Though college students are often stereotyped as sleepless coffee-drinkers, growing numbers of us are gravitating towards tea as a beverage of choice. Not only is tea healthier than most coffee drinks, but it also contains less caffeine, and has thousands of varieties to choose from. In this beginner's guide to tea, we'll outline the 6 types of tea you should try.

Some background on tea:

Tea is brewed from the leaves of the Camellia Sinensis plant, and includes 5 varieties: Green, Black, White, Oolong, and Pu'erh. Herbal teas, though not technically considered tea, are created from a blend of leaves, fruits, bark, roots or flowers. 

Tea Types: 

1. Green Tea

Green tea makes up almost all of the tea grown in Japan. Some well-known varieties include Sencha, Tencha, and Matcha which is stone-ground from Tencha tea leaves and a popular addition to many Japanese confections. The flavor of green tea ranges, but can be described as somewhat grassy or toasty. When brewed, its color ranges from yellow to green. Green tea is a good type of tea for beginners because it is fairly mild. This tea also boasts many health benefits such as providing antioxidants, body fat reduction, deodorizing bad breath, and decreasing blood pressure. It typically contains caffeine in low amounts.

tea, herb, green tea, matcha
Sam Jesner

2. Black Tea

Black tea is by far the most popular type of tea in the Western world. Some common brews include English Breakfast, Irish Breakfast, and Afternoon Tea. There are also many "blended" black teas that include other components, such as Earl Grey, Chai, and fruit or floral scented tea. Black tea has been said to promote hearth health, reduce blood sugar, and improve digestive tract issues. The brew color ranges from brown to deep red. In the Southeastern U.S., black tea is the basis for many sweetened iced teas. It is the only style of tea that is typically consumed with milk, sugar, or other sweeteners.

tea, coffee, espresso, milk
Julie Lau

3. White Tea   

White tea is the most unprocessed of all the tea types. It has a very delicate flavor and aroma, making it ideal for novice tea drinkers. Some of the most well known varieties of white tea are White Peony and Silver Needle. White teas produce pale green or yellow brews, and tend to be less caffeinated than other types of tea. This type of tea is claimed to have anti-aging properties, prevent osteoporosis, and protect teeth from bacteria.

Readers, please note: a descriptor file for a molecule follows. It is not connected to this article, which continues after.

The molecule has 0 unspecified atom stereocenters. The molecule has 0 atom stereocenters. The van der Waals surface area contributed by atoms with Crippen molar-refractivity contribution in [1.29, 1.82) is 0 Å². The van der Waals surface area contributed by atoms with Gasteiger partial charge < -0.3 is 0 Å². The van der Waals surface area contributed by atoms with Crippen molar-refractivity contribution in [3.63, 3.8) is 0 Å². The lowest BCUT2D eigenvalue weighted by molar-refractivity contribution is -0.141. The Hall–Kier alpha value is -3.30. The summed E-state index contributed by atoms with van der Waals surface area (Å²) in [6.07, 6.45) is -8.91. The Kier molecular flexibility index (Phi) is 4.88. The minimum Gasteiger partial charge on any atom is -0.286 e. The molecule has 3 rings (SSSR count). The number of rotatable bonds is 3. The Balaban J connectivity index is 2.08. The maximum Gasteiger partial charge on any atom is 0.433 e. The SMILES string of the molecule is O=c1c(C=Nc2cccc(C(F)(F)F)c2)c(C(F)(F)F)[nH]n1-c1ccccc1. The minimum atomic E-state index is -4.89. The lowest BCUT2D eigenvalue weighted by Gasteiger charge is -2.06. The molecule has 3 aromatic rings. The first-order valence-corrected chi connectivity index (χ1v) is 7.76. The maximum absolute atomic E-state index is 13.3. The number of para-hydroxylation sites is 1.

Ann arbor, caffeine, white chocolate tea, swiss ivory tea, London Fog Tea, London Fog, tea, teaspressa
Chloe Pawloski

4. Oolong Tea

Oolong is less common in the West, but highly revered in countries like China and Taiwan. Its flavors range from light to full-bodied, floral to grassy, and sweet to toasty. The colors can be green, golden, or brown. Some say this tea sharpens their thinking skills and increases mental alertness. Additionally, Oolong has many of the same benefits of its counterparts: counteracting tooth decay, and reducing the risk of heart disease and Type II Diabetes. 

Mackenzie Huggins

5. Pu'erh Tea

Pronounced "poo-er," this last type of tea is a fermented Chinese tea that requires very little processing. It may aide in weight loss, cholesterol reduction, enhance eyesight and circulation, and soothe hangovers. Flavors are variable, and range between sweet, bitter, floral, mellow, woody, astringent, sour, earthy, watery, or even tasteless.

tea, afternoon tea, tea time, green tea, tea cup, tea pot
Jocelyn Hsu

6. Herbal Tea

No, they're not true "teas" because they aren't made from tea leaves, but they are still healthy alternatives. Many herbal teas are smooth, mellow, and and balanced in flavor. Peppermint is the best-selling type, and other types include chamomile, hibiscus, and rooibos. These teas are commonly combined with honey or lemon as soothing treatments for the common cold. The teas themselves may reduce pain and soreness, prevent chronic disease, and help you unwind. 

Loose tea
Mackenzie Huggins

Tip for beginners:

The teabag should be steeped (soaked) in boiling water for 3-5 minutes before drinking. Over-steeping can produce a bitter taste, while under-steeping will dull the flavor and cause you to miss out on some of the health benefits. If you are unsure of how long to steep, check the tea package for instructions. 

Now equipped with your knowledge from this beginner's guide to tea, we encourage you to try these diverse and delicious varieties. Welcome to the world of tea!